There are both good things and bad things about waking up a 3 a.m.
First off, it’s cold and quiet and pitch black outside. To be able to wake up so early also requires going to bed an hour or two after dinner. My stomach doesn’t know when to be hungry, and there seems to be no place in my schedule for going out and having a life.
The good things: There’s no traffic, and it’s nice to be the only person on the road. I get off work early and still have my day. And interning at a television station is, I think, worth losing a little sleep.
Today was my second day interning at Citytv. I started at 5:30 a.m. and watched what goes on behind the scene, and basically how the show gets put together. At one point, I got to stand several feet away from the news host, positioned so I could see him and the monitor he was reading off of. Had I been a foot to the right, my head would have been in the shot.
I sat in on a board meeting, where we went over next week’s content line-up. I also got to talk to several people about what they do: I’m trying to soak in everything.
Tomorrow, I get to tag along to an event where one of the hosts will be broadcasting live.
While at work, I got some exciting news. On a whim, I had decided to apply for a practicum course with the University of Athabasca. It’s a two-month online course about journalism in conflict zones. Only 10 applicants are accepted, and are required to have a minimum of three years experience in broadcasting: I have two years of education based primarily in print journalism.
Now for the really interesting part: The course includes a three-week practicum on a military base in Alberta. The 10 selected students get to work with two veteran journalists with experience in foreign correspondence as they follow the military through games and war simulations. From what I understand, there are Afghan villages set up, and the students endure the elements, interview “villagers” and soldiers and put together a 6 p.m. broadcast at the end of each day. It is physically demanding and requires a lot of work.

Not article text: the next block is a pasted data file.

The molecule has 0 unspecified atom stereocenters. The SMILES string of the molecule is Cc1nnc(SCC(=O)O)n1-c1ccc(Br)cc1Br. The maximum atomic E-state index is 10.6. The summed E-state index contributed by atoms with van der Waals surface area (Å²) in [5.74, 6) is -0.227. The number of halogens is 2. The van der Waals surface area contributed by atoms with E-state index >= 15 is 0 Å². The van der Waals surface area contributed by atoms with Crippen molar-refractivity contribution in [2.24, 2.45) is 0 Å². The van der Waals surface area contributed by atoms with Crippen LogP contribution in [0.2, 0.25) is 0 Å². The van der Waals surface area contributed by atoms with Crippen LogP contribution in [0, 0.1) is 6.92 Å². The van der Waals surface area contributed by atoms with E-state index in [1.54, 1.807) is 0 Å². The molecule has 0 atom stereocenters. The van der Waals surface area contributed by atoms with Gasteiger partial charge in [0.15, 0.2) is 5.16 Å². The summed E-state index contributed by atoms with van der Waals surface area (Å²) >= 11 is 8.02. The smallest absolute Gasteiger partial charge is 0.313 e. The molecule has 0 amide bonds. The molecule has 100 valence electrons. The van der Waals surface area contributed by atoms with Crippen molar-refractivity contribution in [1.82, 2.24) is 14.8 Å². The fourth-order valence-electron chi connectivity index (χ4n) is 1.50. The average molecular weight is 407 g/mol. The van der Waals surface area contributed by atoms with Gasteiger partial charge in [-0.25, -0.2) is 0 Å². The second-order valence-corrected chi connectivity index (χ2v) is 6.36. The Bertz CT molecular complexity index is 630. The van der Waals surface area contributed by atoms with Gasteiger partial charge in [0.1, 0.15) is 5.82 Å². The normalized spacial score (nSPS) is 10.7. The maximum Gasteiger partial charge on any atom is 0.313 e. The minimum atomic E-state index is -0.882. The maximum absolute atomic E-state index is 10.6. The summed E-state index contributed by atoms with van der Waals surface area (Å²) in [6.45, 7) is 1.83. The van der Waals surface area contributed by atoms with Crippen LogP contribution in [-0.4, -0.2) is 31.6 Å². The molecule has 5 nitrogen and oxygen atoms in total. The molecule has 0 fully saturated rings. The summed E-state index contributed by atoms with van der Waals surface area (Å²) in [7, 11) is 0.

I’m almost positive my parents never thought that one of their daughters would one day ship off to join the army.
Surprise, surprise: On April 29th, I’m flying to Edmonton to live on a military base for 21 days.
After two relaxing weeks off from school, I began the second half of my four-week work experience today with Citytv’s Breakfast Television. (I had earned two-weeks worth of credits when I interned with 24 Hours Vancouver back in December.)
This time around, my internship experience was completely different.
For starters, I woke up at 4:20 a.m. to get to the Vancouver station for 7 a.m. Apart from taking a wrong turn, I didn’t get lost, and I found free parking just over a block away.
I watched the show for two hours (it runs from 6 a.m. to 9 a.m. every morning) and learned a bit about the production process. I got to sit in the production room with the producer, director and the dozens of feeds from various cameras on- and off-location. I also spent time on the floor with the floor manager and camera crew while the show was being filmed.
After that, I had a tour of the building before setting out in a Citytv van to shadow a reporter and cameraman on an interview for a feature story.
Overall, it was an incredible experience and I enjoyed every bit of it. Because I don’t have any television broadcast courses at school, it was great to be able to just sit and watch the pros do their thing.
I have two full weeks at Breakfast Television, and I can’t wait to learn more. But the hours will be tough: I start at 5:30 a.m. tomorrow, meaning my alarm is set for 3 a.m.
Tonight, I will be going to bed pretty much right after dinner.